The civil law rule was first adopted in the State of Louisiana in the case of Orleans Navigation Co. v. Mayor of New Orleans, 1 La 73, 2 Mart (OS) 214. Pennsylvania was the first common law State to adopt the rule in the case of Martin v. Riddle, 26 Pa 415 (1848). The rule was adopted by Illinois in Laney v. Jasper, 39 Ill 46 (1865), and more adequately expressed in Gillham v. Madison County R. Co., 49 Ill 484 (1869). In Gormley v. Sanford, 52 Ill 158 (1869), a classic statement of the rule is made at page 162:

“. . . As water must flow, and some rule in regard to it must be established where land is held under the artificial titles created by human law, there can clearly be no other rule at once so equitable and so easy of application as that which enforces natural laws. There is no surprise or hardship in *402this, for each successive owner takes with whatever advantages or inconveniences nature has stamped upon his land.”

These early decisions have been followed by many later cases, among them, Adams v. Abel, 290 Ill 496, 125 NE 320 (1919) and Geis v. Rohrer, 12 Ill2d 133, 145 NE2d 596 (1957). In the case of Bundy v. City of Sullivan, 1 Ill App2d 212, 117 NE2d 302 (1954), the court reversed and dismissed a complaint in which the plaintiff alleged that the defendant had constructed “artificial ditches” draining onto the plaintiff’s property. The court dismissed on the theory that whether the ditches were artificial or not, the only question was whether or not they were in the course of natural drainage and the plaintiff had failed to allege natural drainage and, therefore, had failed to state a cause of action.

Defendants urge us to accept the proposition that Illinois has modified the civil law rule in the case of urban lands and in that instance applies the so-called “reasonable use” rule. As authority for this proposition defendant directs our attention to Miller v. Wilson, 104 Ill App 556 (1902). There involved were two adjoining residential properties in the City of Chicago. The defendant had installed roof drains and during the greatest single downpour in the history of the City of Chicago, water ran from the defendant’s roof drains onto the property of plaintiff. The Court held that no reasonable person could have anticipated such a natural catastrophe and that, therefore, the defendant was not liable. The case is unique and applies only to its facts which are not present in the case at bar.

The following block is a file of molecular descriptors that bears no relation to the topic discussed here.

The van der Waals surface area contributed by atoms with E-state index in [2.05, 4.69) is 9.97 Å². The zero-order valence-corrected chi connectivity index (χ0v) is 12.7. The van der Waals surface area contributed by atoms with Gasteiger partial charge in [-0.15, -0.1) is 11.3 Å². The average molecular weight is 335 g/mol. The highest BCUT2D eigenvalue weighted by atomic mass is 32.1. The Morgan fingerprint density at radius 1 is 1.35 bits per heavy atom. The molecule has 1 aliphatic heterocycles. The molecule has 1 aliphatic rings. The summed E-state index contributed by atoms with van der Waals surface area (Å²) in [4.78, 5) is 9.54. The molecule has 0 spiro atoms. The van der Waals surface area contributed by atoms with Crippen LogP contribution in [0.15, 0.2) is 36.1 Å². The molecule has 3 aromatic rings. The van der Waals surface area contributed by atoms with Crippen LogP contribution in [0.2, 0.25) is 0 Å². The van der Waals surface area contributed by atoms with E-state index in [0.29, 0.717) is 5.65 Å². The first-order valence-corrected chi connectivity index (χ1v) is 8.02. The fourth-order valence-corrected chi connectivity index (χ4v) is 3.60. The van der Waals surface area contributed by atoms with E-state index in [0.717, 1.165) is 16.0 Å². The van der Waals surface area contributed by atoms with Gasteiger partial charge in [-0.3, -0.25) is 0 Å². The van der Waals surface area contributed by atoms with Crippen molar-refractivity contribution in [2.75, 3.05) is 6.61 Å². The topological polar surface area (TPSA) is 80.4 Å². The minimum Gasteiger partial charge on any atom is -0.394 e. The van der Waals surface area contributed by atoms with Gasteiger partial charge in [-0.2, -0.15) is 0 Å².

We conclude that the civil law rule is the law in Illinois and that it applies to all lands without regard to their degree of development. There is no “reasonable use” exception under Illinois law.

*403 This case, however, is not a classic case of the civil law rule. The plaintiff did not allege the course of natural drainage and there is no testimony indicating the course of natural drainage. The former owner of the plaintiffs’ property testified that she dumped from thirty to forty loads of fill on the property prior to building the house. Therefore, it appears from the record that both of the properties have been filled and there is no evidence as to the direction of the natural drainage. We conclude that plaintiffs’ amended complaint did not state a cause of action and that the evidence showed no cause of action against this defendant. Bundy v. City of Sullivan, supra.

The decision is, therefore, reversed.


DAVIS and ABRAHAMSON, JJ., concur.